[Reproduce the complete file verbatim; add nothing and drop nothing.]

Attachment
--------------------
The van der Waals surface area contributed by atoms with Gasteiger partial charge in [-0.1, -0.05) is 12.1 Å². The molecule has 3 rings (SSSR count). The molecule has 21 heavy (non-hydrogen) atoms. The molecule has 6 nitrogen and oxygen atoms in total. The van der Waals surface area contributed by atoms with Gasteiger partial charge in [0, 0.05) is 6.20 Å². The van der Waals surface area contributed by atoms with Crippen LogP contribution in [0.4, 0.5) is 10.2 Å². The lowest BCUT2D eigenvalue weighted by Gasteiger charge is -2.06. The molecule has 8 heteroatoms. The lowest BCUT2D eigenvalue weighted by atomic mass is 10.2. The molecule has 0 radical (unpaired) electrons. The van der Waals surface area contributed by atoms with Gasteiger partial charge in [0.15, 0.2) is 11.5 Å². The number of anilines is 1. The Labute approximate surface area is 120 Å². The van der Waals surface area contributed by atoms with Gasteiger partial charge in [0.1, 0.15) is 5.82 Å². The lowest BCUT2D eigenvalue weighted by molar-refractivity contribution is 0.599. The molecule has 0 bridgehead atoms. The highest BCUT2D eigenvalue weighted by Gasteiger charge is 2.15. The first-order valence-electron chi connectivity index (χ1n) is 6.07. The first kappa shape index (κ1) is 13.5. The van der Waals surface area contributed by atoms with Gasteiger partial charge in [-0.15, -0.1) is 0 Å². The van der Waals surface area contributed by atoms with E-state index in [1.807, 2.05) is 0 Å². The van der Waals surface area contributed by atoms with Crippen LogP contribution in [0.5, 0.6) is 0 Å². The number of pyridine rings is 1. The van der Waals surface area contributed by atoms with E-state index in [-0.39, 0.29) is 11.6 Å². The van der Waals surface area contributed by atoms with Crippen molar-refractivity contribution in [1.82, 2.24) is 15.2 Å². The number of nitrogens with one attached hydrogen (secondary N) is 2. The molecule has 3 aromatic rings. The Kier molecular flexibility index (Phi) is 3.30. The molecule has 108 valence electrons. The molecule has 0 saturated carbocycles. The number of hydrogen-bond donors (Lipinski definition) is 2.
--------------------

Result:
The van der Waals surface area contributed by atoms with Gasteiger partial charge in [-0.1, -0.05) is 12.1 Å². The molecule has 3 rings (SSSR count). The molecule has 21 heavy (non-hydrogen) atoms. The molecule has 6 nitrogen and oxygen atoms in total. The van der Waals surface area contributed by atoms with Gasteiger partial charge in [0, 0.05) is 6.20 Å². The van der Waals surface area contributed by atoms with Crippen LogP contribution in [0.4, 0.5) is 10.2 Å². The lowest BCUT2D eigenvalue weighted by Gasteiger charge is -2.06. The molecule has 8 heteroatoms. The lowest BCUT2D eigenvalue weighted by atomic mass is 10.2. The molecule has 0 radical (unpaired) electrons. The van der Waals surface area contributed by atoms with Gasteiger partial charge in [0.15, 0.2) is 11.5 Å². The number of anilines is 1. The Labute approximate surface area is 120 Å². The van der Waals surface area contributed by atoms with Gasteiger partial charge in [0.1, 0.15) is 5.82 Å². The lowest BCUT2D eigenvalue weighted by molar-refractivity contribution is 0.599. The molecule has 0 bridgehead atoms. The highest BCUT2D eigenvalue weighted by Gasteiger charge is 2.15. The first-order valence-electron chi connectivity index (χ1n) is 6.07. The first kappa shape index (κ1) is 13.5. The van der Waals surface area contributed by atoms with Gasteiger partial charge in [-0.15, -0.1) is 0 Å². The van der Waals surface area contributed by atoms with E-state index in [1.807, 2.05) is 0 Å². The van der Waals surface area contributed by atoms with Crippen LogP contribution in [0.5, 0.6) is 0 Å². The number of pyridine rings is 1. The van der Waals surface area contributed by atoms with E-state index in [-0.39, 0.29) is 11.6 Å². The van der Waals surface area contributed by atoms with Crippen molar-refractivity contribution in [1.82, 2.24) is 15.2 Å². The number of nitrogens with one attached hydrogen (secondary N) is 2. The molecule has 3 aromatic rings. The Kier molecular flexibility index (Phi) is 3.30. The molecule has 108 valence electrons. The molecule has 0 saturated carbocycles. The number of hydrogen-bond donors (Lipinski definition) is 2.